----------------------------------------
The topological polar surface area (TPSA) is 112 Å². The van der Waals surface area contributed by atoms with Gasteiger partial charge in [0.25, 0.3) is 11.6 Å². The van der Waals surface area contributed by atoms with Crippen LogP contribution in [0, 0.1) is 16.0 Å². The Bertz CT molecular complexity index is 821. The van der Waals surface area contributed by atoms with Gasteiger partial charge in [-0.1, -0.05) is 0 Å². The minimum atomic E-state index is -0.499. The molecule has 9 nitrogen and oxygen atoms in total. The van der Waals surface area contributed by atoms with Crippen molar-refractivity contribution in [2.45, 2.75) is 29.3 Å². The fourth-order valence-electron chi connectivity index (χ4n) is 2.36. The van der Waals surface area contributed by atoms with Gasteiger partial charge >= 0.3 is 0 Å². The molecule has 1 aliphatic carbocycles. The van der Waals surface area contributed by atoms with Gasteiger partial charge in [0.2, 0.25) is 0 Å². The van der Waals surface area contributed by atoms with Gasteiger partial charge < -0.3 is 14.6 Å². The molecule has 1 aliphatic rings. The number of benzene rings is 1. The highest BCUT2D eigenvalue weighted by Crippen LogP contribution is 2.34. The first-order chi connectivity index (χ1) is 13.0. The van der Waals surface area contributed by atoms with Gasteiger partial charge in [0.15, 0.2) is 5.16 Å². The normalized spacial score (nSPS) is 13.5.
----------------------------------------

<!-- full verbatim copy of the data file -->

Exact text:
The topological polar surface area (TPSA) is 112 Å². The van der Waals surface area contributed by atoms with Gasteiger partial charge in [0.25, 0.3) is 11.6 Å². The van der Waals surface area contributed by atoms with Crippen LogP contribution in [0, 0.1) is 16.0 Å². The Bertz CT molecular complexity index is 821. The van der Waals surface area contributed by atoms with Gasteiger partial charge in [-0.1, -0.05) is 0 Å². The minimum atomic E-state index is -0.499. The molecule has 9 nitrogen and oxygen atoms in total. The van der Waals surface area contributed by atoms with Crippen molar-refractivity contribution in [2.45, 2.75) is 29.3 Å². The fourth-order valence-electron chi connectivity index (χ4n) is 2.36. The van der Waals surface area contributed by atoms with Gasteiger partial charge >= 0.3 is 0 Å². The molecule has 1 aliphatic carbocycles. The van der Waals surface area contributed by atoms with Gasteiger partial charge in [0.2, 0.25) is 0 Å². The van der Waals surface area contributed by atoms with Gasteiger partial charge < -0.3 is 14.6 Å². The molecule has 1 aliphatic rings. The number of benzene rings is 1. The highest BCUT2D eigenvalue weighted by Crippen LogP contribution is 2.34. The first-order chi connectivity index (χ1) is 13.0. The van der Waals surface area contributed by atoms with Gasteiger partial charge in [0.15, 0.2) is 5.16 Å². The normalized spacial score (nSPS) is 13.5.